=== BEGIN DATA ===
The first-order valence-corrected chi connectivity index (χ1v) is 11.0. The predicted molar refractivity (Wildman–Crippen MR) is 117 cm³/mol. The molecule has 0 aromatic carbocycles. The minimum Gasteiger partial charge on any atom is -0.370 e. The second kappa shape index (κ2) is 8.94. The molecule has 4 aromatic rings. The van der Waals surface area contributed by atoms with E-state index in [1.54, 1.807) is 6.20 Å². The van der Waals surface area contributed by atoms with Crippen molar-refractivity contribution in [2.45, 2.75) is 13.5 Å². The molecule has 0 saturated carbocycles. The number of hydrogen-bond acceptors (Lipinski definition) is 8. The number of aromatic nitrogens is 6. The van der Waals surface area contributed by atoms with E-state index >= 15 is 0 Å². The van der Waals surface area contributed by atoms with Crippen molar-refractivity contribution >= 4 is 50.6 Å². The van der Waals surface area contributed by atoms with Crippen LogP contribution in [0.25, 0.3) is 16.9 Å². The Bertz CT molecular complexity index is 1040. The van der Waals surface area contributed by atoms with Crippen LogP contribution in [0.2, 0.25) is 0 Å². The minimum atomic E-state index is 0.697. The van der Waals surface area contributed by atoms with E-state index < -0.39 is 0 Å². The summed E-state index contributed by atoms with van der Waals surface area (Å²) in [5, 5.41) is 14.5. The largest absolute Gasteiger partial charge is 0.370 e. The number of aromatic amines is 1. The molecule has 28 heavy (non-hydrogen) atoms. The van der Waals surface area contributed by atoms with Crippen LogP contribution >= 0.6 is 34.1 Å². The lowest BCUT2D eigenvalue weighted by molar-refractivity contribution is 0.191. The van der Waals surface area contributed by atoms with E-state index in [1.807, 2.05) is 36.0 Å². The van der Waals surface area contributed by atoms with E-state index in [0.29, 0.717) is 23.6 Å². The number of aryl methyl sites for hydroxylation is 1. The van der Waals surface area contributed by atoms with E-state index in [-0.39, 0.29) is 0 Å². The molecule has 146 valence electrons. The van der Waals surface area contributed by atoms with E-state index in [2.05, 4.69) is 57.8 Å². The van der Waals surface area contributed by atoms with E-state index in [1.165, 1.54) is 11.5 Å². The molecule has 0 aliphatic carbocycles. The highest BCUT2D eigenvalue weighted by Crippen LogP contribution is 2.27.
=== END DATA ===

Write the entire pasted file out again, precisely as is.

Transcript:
The first-order valence-corrected chi connectivity index (χ1v) is 11.0. The predicted molar refractivity (Wildman–Crippen MR) is 117 cm³/mol. The molecule has 0 aromatic carbocycles. The minimum Gasteiger partial charge on any atom is -0.370 e. The second kappa shape index (κ2) is 8.94. The molecule has 4 aromatic rings. The van der Waals surface area contributed by atoms with E-state index in [1.54, 1.807) is 6.20 Å². The van der Waals surface area contributed by atoms with Crippen molar-refractivity contribution in [2.45, 2.75) is 13.5 Å². The molecule has 0 saturated carbocycles. The number of hydrogen-bond acceptors (Lipinski definition) is 8. The number of aromatic nitrogens is 6. The van der Waals surface area contributed by atoms with E-state index >= 15 is 0 Å². The van der Waals surface area contributed by atoms with Crippen molar-refractivity contribution >= 4 is 50.6 Å². The van der Waals surface area contributed by atoms with Crippen LogP contribution in [0.25, 0.3) is 16.9 Å². The Bertz CT molecular complexity index is 1040. The van der Waals surface area contributed by atoms with Crippen LogP contribution in [0.2, 0.25) is 0 Å². The minimum atomic E-state index is 0.697. The van der Waals surface area contributed by atoms with E-state index < -0.39 is 0 Å². The summed E-state index contributed by atoms with van der Waals surface area (Å²) in [5, 5.41) is 14.5. The largest absolute Gasteiger partial charge is 0.370 e. The number of aromatic amines is 1. The molecule has 28 heavy (non-hydrogen) atoms. The van der Waals surface area contributed by atoms with Crippen LogP contribution >= 0.6 is 34.1 Å². The lowest BCUT2D eigenvalue weighted by molar-refractivity contribution is 0.191. The van der Waals surface area contributed by atoms with E-state index in [1.807, 2.05) is 36.0 Å². The van der Waals surface area contributed by atoms with E-state index in [0.29, 0.717) is 23.6 Å². The number of aryl methyl sites for hydroxylation is 1. The van der Waals surface area contributed by atoms with E-state index in [-0.39, 0.29) is 0 Å². The molecule has 146 valence electrons. The van der Waals surface area contributed by atoms with E-state index in [2.05, 4.69) is 57.8 Å². The van der Waals surface area contributed by atoms with E-state index in [1.165, 1.54) is 11.5 Å². The molecule has 0 aliphatic carbocycles. The highest BCUT2D eigenvalue weighted by Crippen LogP contribution is 2.27.